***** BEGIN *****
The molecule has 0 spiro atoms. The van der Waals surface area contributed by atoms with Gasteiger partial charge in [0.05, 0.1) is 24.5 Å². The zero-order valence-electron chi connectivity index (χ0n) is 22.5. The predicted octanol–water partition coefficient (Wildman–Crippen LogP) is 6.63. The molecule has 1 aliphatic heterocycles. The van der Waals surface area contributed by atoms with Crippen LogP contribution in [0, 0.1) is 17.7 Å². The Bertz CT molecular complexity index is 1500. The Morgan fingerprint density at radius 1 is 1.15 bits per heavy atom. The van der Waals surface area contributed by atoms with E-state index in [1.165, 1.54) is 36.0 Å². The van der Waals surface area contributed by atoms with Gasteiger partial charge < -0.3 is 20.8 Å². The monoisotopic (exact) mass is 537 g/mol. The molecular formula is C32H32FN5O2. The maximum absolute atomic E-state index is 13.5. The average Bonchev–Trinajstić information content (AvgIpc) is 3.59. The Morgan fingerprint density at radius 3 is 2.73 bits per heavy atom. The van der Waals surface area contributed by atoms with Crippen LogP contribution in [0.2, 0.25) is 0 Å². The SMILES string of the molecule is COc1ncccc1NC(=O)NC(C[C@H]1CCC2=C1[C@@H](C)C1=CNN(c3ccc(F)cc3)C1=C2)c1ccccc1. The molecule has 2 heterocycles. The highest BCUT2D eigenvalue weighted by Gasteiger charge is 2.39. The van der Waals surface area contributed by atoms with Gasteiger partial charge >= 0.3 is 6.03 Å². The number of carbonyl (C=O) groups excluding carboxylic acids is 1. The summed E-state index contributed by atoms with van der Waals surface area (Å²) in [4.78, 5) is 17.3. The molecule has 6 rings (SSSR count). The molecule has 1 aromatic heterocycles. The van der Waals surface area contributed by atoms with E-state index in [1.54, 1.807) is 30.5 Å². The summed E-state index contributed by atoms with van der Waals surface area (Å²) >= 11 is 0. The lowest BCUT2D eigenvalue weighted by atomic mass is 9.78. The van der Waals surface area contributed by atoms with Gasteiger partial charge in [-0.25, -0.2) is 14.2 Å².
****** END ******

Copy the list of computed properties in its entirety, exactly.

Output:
The molecule has 0 spiro atoms. The van der Waals surface area contributed by atoms with Gasteiger partial charge in [0.05, 0.1) is 24.5 Å². The zero-order valence-electron chi connectivity index (χ0n) is 22.5. The predicted octanol–water partition coefficient (Wildman–Crippen LogP) is 6.63. The molecule has 1 aliphatic heterocycles. The van der Waals surface area contributed by atoms with Crippen LogP contribution in [0, 0.1) is 17.7 Å². The Bertz CT molecular complexity index is 1500. The Morgan fingerprint density at radius 1 is 1.15 bits per heavy atom. The van der Waals surface area contributed by atoms with E-state index in [1.165, 1.54) is 36.0 Å². The van der Waals surface area contributed by atoms with Gasteiger partial charge < -0.3 is 20.8 Å². The monoisotopic (exact) mass is 537 g/mol. The molecular formula is C32H32FN5O2. The maximum absolute atomic E-state index is 13.5. The average Bonchev–Trinajstić information content (AvgIpc) is 3.59. The Morgan fingerprint density at radius 3 is 2.73 bits per heavy atom. The van der Waals surface area contributed by atoms with Crippen LogP contribution in [0.2, 0.25) is 0 Å². The SMILES string of the molecule is COc1ncccc1NC(=O)NC(C[C@H]1CCC2=C1[C@@H](C)C1=CNN(c3ccc(F)cc3)C1=C2)c1ccccc1. The molecule has 2 heterocycles. The highest BCUT2D eigenvalue weighted by Gasteiger charge is 2.39. The van der Waals surface area contributed by atoms with Gasteiger partial charge >= 0.3 is 6.03 Å². The number of carbonyl (C=O) groups excluding carboxylic acids is 1. The summed E-state index contributed by atoms with van der Waals surface area (Å²) in [4.78, 5) is 17.3. The molecule has 6 rings (SSSR count). The molecule has 1 aromatic heterocycles. The van der Waals surface area contributed by atoms with E-state index in [1.54, 1.807) is 30.5 Å². The summed E-state index contributed by atoms with van der Waals surface area (Å²) >= 11 is 0. The lowest BCUT2D eigenvalue weighted by atomic mass is 9.78. The van der Waals surface area contributed by atoms with Gasteiger partial charge in [-0.25, -0.2) is 14.2 Å².